Supporting a merged school district is the safest course for voters
A well-crafted proposal recommending a merger of nine towns and seven school districts with five schools in the Manchester-Dorset area will be on the ballot in each town. That will be in the form of a simple yes-or-no question on the merger itself.
There will also be candidate selections to make to fill openings on the regional board.
As a recent panel discussion in Manchester made crystal clear, supporting the merger plan could save the Northshire towns future headaches in the form of a state-imposed merger not so well-suited to the area and in the form of lost tax incentives and grant funding.
Voters who oppose the merger plan for various reasons — perceived loss of local control being the most often cited — would be taking a chance that something will change on the state level to shield the towns from the effects of Act 46. But we wouldn't recommend that course; nothing is likely to happen on that score in the Legislature.
Panelists during a discussion at Burr and Burton Academy, including those opposed to Act 46 and to the merger itself, all seemed in agreement that the Legislature is not about to overturn the 2015 act anytime soon.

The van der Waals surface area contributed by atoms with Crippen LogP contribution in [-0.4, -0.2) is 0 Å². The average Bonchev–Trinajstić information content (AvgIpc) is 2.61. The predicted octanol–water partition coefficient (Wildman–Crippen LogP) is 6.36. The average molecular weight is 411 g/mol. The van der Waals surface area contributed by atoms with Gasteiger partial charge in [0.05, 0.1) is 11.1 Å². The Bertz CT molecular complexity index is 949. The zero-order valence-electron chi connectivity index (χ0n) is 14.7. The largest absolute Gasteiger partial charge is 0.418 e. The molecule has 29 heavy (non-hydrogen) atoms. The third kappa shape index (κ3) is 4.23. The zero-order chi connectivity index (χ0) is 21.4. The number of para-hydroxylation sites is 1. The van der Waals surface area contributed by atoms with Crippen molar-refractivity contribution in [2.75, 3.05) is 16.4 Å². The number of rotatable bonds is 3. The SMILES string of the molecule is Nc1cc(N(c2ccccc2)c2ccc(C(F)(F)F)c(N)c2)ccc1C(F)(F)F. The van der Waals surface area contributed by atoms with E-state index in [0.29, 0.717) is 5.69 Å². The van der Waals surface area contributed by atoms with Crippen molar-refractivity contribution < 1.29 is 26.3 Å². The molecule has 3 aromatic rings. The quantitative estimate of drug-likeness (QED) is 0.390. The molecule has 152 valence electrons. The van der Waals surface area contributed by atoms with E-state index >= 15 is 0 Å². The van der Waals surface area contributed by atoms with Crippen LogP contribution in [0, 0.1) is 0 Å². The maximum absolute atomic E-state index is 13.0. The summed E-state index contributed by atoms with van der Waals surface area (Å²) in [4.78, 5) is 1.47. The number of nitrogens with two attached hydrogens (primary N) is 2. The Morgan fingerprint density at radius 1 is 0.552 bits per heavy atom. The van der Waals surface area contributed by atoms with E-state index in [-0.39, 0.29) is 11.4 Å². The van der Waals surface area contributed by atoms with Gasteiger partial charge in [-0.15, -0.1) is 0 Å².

That means Act 46, which first encourages school district consolidation to deal with a declining student population in the state, but later could impose mergers on districts that fail to act, likely will result in some forced consolidations over the next few years.
Yes, there is talk of a bill emerging in the state Senate this session to revise Act 46, but local lawmakers seem in agreement that those proposals won't make it through the House, at least not this year.
As Rep. Linda Joy Sullivan, D-Dorset, said during the presentation in Manchester, the House Committee on Education appears "still solidly behind" the basic objectives of Act 46, including the option of forcing districts into mergers.
On the other hand, if the Taconic and Green district is approved by voters, the towns will receive property tax reductions over a four-year period and be assured they won't lose out on Small Schools grant funding.
In addition, this proposal was hammered out over the course of a year by the Northshire Merger Study Committee, which consisted of 17 residents representing all of the towns — Manchester, Dorset, Londonderry, Sunderland, Peru, Landgrove, Mt. Tabor, Danby and Weston. The committee voted unanimously in November to approve this plan, and the State Board of Education voted unanimously in December to approve it.
If voters have any further questions, they should familiarize themselves with the proposal prior to March 7. The details are available at https://sites.google.com/site/northshiremergerstudy/, or by contacting the study committee chairman, Jon Wilson, at firstname.lastname@example.org
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